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Regulation of Flagellar Assembly by Glycogen Synthase Kinase 3 in Chlamydomonas reinhardtii

  • Nedra F. Wilson
  • Paul A. Lefebvre
American Society for Microbiology
Publication Date
Oct 01, 2004
  • Biology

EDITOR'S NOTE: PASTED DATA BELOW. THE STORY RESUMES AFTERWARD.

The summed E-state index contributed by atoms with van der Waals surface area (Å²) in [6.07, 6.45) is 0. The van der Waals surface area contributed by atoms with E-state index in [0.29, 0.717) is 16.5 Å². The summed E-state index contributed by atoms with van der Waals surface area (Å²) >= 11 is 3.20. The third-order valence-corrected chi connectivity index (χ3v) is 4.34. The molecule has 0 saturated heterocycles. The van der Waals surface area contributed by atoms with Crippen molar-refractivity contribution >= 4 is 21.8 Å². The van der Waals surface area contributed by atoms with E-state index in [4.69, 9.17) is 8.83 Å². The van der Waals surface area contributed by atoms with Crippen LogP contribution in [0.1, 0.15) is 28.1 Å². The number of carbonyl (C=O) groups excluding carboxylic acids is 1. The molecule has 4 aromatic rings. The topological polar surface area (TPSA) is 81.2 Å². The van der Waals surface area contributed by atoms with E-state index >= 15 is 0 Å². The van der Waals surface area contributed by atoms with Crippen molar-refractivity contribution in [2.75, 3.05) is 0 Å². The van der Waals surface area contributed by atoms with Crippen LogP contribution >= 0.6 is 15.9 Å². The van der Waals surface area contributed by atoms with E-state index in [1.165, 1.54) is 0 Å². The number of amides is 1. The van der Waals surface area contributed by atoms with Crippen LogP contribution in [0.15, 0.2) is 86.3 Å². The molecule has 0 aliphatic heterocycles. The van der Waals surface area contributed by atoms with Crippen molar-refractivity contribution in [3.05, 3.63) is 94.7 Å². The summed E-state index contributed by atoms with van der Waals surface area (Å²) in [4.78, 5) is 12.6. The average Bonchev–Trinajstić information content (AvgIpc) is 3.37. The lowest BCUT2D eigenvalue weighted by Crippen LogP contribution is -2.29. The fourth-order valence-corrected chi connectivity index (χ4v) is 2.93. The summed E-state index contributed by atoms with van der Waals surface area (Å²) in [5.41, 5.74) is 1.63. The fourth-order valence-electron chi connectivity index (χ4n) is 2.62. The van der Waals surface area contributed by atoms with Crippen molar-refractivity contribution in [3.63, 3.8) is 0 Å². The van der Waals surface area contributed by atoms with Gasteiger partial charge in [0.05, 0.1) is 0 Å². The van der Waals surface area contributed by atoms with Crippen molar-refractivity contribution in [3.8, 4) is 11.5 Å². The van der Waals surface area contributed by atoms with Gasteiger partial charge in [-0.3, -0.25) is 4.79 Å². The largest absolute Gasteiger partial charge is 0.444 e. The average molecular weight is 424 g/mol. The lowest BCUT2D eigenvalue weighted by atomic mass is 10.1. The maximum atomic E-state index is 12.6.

Chlamydomonas reinhardtii controls flagellar assembly such that flagella are of an equal and predetermined length. Previous studies demonstrated that lithium, an inhibitor of glycogen synthase kinase 3 (GSK3), induced flagellar elongation, suggesting that a lithium-sensitive signal transduction pathway regulated flagellar length (S. Nakamura, H. Takino, and M. K. Kojima, Cell Struct. Funct. 12:369-374, 1987). Here, we demonstrate that lithium treatment depletes the pool of flagellar proteins from the cell body and that the heterotrimeric kinesin Fla10p accumulates in flagella. We identify GSK3 in Chlamydomonas and demonstrate that its kinase activity is inhibited by lithium in vitro. The tyrosine-phosphorylated, active form of GSK3 was enriched in flagella and GSK3 associated with the axoneme in a phosphorylation-dependent manner. The level of active GSK3 correlated with flagellar length; early during flagellar regeneration, active GSK3 increased over basal levels. This increase in active GSK3 was rapidly lost within 30 min of regeneration as the level of active GSK3 decreased relative to the predeflagellation level. Taken together, these results suggest a possible role for GSK3 in regulating the assembly and length of flagella.

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